The old saying goes, “Jack of all trades, master of none, but oftentimes better than a master of one.” While having a broad knowledge of skills and abilities is indeed a handy thing in life, the exact opposite is true when it comes to business. When the riches are in the niches, it’s far better to do one thing incredibly well rather than do many things just okay.
When we look at the medical field, we have many different fields of expertise, such as neurology and endocrinology. These doctors spent a great deal of time and practice to become experts in specific niches, so they can deliver specific care to individuals. For example, while we may go to a family doctor for a simple cold, we would go to a rheumatologist for an autoimmune disease. It’s not that we don’t appreciate our family doctors, but sometimes we need an expert with specific skills. The same is true in business.
When someone is an expert at what they do, they become a trusted resource in their field. Whether that be facilitating startups or baking cupcakes, an expert carries knowledge that someone who generally dabbles in the field does not. Having one niche, and knowing that niche inside and out, builds credibility, trust, and loyalty.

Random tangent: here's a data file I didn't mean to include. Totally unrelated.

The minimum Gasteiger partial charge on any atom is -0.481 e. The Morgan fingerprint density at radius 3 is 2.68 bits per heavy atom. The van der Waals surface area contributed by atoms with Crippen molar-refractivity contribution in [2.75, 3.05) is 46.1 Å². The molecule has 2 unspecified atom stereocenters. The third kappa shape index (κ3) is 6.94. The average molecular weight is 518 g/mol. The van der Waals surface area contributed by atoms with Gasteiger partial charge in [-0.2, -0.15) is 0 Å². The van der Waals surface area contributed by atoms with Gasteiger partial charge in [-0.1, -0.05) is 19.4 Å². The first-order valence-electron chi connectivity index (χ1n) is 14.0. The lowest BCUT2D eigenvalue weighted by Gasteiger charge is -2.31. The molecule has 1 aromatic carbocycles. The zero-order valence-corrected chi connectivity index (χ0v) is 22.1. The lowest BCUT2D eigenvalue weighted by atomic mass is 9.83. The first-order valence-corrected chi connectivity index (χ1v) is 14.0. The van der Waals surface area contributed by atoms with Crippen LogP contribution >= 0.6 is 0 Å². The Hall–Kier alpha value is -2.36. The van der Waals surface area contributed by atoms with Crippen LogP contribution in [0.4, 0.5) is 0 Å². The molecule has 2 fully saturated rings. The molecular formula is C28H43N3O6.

How Do You Find Your Niche?
One of the first pieces of advice offered to potential entrepreneurs is to know their niche. If you know your niche, then you can discover your competition, your market potential, and your customer demographics before even beginning your entrepreneurial journey. Without having a niche, all there is to rely on are general statistics. While general statistics could be beneficial to your journey, they may also be a waste of time and resources. Having a niche gives you a launchpad for your business.
The five steps to finding your niche as reported by Entrepreneur are as follows:
- Identify your interests and passions
- Identify problems you can solve
- Research your competition
- Determine the profitability of your niche
- Test your idea
The five steps as reported by Forbes are:
- Evaluate your passions and skills
- Figure out if there’s a market for your niche
- Narrow down your niche
- Check out the competition for yourself
- Test your niche
Spreading your business too thin can have seriously detrimental effects. It can damage brand loyalty by turning out mediocre products or services, damage credibility by being misinformed or uninformed on certain things, and damage market potential by having far more competitors across various industries, just to name a few. It’s also far more stressful to try to cover many different niches than it is to focus on just one. Trying to keep up with ever-evolving news, technologies, progression, markets, and tools across many industries can be overwhelming to the point of causing a complete burnout.
Closing out with another old adage, “you can’t be all things to all people,” and that’s okay! As time goes on and your company grows, you can begin to contemplate growing into additional areas, but when starting out, focus on one niche. Your niche. Become an expert in your field. Market yourself as a specialist. Do one thing, and do it extraordinarily well. The riches are in the niches, after all.